Thursday, September 06, 2007


It's not so much about the fish, but more on the dip that accompanies the fish, which greatly compliments the dish. Like most of the ancient method of cooking, there is more reliance on agak-agak (estimation); my mom's is no exception.

In our household, this dip is solely used with the Terubuk. It sells at around RM35 per kilo (the one on left is about 1½ kg.). Tourists from Peninsula Malaysia buy a lot of these salted varieties from the Satok Market, Kuching; and they are at around RM10 for 3 fishes (about 2 kg.). Do you think they are on to something the locals don't? Hmmph!!!


Finely chop 1 chilli, 2 stalks of lemongrass (white parts), and thinnly slice 3 shallots. Put all into a bowl.

Squeeze 1 lime for its juice.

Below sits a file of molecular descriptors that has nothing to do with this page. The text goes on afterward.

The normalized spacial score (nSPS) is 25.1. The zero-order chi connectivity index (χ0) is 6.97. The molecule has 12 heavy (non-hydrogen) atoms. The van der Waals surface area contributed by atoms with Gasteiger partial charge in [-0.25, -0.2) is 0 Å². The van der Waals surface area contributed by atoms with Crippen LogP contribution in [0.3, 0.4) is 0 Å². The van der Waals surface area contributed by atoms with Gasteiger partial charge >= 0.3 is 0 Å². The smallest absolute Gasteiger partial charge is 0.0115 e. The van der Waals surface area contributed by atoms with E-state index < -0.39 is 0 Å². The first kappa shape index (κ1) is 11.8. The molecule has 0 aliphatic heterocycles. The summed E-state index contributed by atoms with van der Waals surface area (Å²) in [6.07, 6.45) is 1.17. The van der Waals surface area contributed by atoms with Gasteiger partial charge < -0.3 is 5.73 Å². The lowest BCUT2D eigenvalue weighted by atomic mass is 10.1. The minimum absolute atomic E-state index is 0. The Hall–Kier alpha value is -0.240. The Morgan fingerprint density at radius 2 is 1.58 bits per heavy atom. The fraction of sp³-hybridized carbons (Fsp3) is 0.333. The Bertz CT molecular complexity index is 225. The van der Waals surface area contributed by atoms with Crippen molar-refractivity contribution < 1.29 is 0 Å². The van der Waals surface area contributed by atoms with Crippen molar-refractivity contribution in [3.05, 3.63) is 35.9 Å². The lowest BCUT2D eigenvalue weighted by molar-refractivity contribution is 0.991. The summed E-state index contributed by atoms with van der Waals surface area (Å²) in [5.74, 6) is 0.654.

Add 1 tbsp. of sugar to the chopped ingredients.

Scoop 1 tsp. of sambal belacan (2 chillies + 10gm. belacan) into the mix.

Add the fried onion/mushroom mixture. Mix throughly. Then divide the meat mixture into 4 equal proportions. Roll each of them into a ball.

Add in ½ of the amount of squeezed lime juice. Stir the mixture. If it's too sour, add a bit of boiled water, and adjust accordingly to your taste with sugar and soy sauce if necessary.

Below is my mom's handy work, fry-steamed fish in a pot...

...and this is mine - less hassle; baked in the oven.

*Similar type of fish with thick skin and lots of scales can be used to the same effect.

No comments:


As the name implies, it's all about nothing! Kongkaying is like grasping in the air - more like hot air with occasional fartulence. Hopefully, something aromatic will come out of it! If not...

May the Farce be With You!


  © Blogger template Webnolia by 2009

Back to TOP